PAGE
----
War in the North is a great game if you have the episodic memory of a lobotomized squirrel.
“The release of MERP into the marketplace will likely result in customer confusion and cannibalization with respect to such legitimately licensed LOTR/Hobbit games and will detract from the value proposition bargained and paid for by legitimate licensees of the LOTR/Hobbit properties.
Furthermore, projects and games like MERP will diminish and erode Warner Bros.’ ability to manage and protect the brand, reputation and quality of the LOTR/Hobbit properties that it has invested significant resources to cultivate over the years.”
I didn’t remove the extra quotes around this blockquote because between humans and IP lawyers, we need all the distance we can get.
The modders have a petition up which you should sign—won’t be of any practical use, I reckon, except for that warm glow of having done at least something, as a kind of advance payment on the far-future bonfires of Intellectual Property regulations.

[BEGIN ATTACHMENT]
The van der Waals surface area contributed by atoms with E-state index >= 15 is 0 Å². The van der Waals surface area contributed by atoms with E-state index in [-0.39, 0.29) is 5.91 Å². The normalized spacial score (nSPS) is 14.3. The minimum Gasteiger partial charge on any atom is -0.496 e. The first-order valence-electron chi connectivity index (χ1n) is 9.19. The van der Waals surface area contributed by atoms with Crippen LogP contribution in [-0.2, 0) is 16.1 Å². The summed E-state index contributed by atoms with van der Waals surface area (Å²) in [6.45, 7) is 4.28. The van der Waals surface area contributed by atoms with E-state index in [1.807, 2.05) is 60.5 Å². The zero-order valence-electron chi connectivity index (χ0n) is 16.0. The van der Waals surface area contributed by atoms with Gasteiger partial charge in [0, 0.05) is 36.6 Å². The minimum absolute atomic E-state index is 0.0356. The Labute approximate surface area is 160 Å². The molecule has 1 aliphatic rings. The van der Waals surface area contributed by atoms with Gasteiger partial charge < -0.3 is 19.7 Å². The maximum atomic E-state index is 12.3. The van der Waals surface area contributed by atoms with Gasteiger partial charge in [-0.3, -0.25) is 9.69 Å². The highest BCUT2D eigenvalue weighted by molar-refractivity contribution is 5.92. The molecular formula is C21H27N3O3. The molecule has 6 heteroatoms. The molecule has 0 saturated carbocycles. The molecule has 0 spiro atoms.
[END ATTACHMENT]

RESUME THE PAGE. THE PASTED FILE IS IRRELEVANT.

Also, I’m pretty sure our valiant modders’ll be heading straight into nowhere with their attempt to claim a “fair use” exemption for “transformative work.” First of all, “transformative” is quite a stretch when your declared goal is “to be faithful to Tolkien.” After all, the content industry shells out big bucks by the tanker truck to various license holders precisely because they want to
bulldoze faithfully transform a preexisting work into a mangled mess of projectile vomit movies and games.
Moreover, even if the Skyrim modders managed to outsmart the lawyers from Warner Bros., though this will never, never happen, nothing is gained—they will only face further rows of lawyers from the Tolkien Estate, and the Tolkien Estate, like practically all “estates” from famous dead writers, is crazier than Tom Bombadil on meth and as tight as a line of snare drums in an Uruk-hai drum and bugle corps.
Good luck with that.
Negotiating with Warner didn’t work in the first place because you need at least some position of power to negotiate, and this power will come from numbers, not magically appear from accommodating and buying popcorn. The digital is real, the culture war in full swing, and we have to fight IP and its minions wherever they rear their hideous heads to spit legalese fire while hoarding our cultural heritage.
(For further reference, I urgently recommend watching these TED Talks by Clay Shirky and Larry Lessig.)